An “elongation” is the term used to describe the position of the inner planets Mercury and Venus with respect to the Sun in the sky. It can be a Greatest Eastern Elongation in which the planet appears at its greatest distance east of the setting Sun in the evening—or a Greatest Western Elongation where the planet is at its greatest distance west of the Sun in the morning sky.
Elongations of Mercury or Venus are fairly common. But it is unusual for them to both be at elongation in the sky at nearly the same time. Here’s a celestial treat for those willing to get up before dawn this month—seeing both inner planets in prime positions. Mercury will be at Greatest Western Elongation 27 degrees from the Sun on March 6th and Venus 47 degrees from the Sun on March 20th. Although that’s two weeks later for Venus, it will be an unmistakable brilliant object keeping company with Mercury. Viewing them about 45 minutes before sunrise is the best time around Mercury’s greatest elongation.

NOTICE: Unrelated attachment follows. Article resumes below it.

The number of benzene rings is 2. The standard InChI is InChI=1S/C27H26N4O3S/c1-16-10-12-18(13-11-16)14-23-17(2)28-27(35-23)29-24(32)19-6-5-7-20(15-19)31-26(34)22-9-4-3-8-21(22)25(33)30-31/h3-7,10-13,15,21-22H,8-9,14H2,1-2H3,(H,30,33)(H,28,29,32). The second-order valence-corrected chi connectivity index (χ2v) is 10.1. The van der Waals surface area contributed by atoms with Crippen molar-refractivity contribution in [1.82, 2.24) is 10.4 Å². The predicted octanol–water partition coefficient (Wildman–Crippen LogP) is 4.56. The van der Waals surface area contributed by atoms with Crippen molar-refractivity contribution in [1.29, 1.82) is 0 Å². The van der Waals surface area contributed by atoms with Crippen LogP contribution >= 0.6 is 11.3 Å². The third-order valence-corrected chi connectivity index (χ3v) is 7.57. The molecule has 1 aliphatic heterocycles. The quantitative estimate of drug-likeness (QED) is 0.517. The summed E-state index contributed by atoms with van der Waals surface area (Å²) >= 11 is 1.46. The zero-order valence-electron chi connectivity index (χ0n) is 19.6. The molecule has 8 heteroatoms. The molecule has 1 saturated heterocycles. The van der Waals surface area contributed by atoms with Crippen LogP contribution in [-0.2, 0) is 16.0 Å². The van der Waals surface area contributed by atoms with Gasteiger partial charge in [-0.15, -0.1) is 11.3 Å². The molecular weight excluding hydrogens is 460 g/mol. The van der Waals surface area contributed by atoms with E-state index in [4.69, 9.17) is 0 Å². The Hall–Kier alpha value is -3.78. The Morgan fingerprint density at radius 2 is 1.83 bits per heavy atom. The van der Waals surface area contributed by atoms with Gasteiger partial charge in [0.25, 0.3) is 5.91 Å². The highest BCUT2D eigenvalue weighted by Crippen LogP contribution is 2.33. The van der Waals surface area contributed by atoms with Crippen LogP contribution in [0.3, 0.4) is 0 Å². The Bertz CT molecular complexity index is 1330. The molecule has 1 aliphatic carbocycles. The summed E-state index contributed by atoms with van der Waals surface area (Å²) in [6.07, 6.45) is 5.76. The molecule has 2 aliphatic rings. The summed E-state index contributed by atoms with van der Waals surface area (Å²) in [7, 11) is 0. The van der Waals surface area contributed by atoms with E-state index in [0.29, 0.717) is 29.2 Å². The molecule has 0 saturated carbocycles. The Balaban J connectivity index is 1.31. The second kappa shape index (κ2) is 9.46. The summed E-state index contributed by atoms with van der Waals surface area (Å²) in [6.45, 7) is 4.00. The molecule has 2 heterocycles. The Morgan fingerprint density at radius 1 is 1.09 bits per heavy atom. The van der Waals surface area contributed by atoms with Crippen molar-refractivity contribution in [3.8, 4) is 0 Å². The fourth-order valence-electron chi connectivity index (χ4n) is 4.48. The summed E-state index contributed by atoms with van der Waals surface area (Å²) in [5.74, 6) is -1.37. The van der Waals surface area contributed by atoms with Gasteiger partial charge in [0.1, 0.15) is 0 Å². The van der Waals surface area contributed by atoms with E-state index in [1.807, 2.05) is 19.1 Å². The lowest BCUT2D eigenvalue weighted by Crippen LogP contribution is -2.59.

Because of its rapid orbital motion (the fastest of all the planets, being closest to the Sun) Mercury will be visible for a couple weeks but soon disappears into the sunrise. Venus on the other hand will remain visible in the morning sky for several months. Due to its swiftness,
Mercury itself has an undeserved reputation of being very elusive and difficult to see. Actually when at elongation it is fairly bright and an easy naked-eye object. (The often-repeated story that the famed astronomer Copernicus never saw it is almost certainly a myth.)
While Venus continues its leisurely motion across the morning sky, Mercury rapidly moves between us and the Sun in late April and will next appear as an “evening star” in May, coming to greatest eastern elongation on the 17th. This amazing movement is the result of being the closest planet to the Sun and having an orbital period of just 88 days. Talk about being the “Swift Messenger of the Gods” as the ancients considered this little world!
— James Mullaney
Former assistant editor at Sky & Telescope magazine & author of nine books on stargazing. His latest, Celebrating the Universe!, is available from HayHouse.com.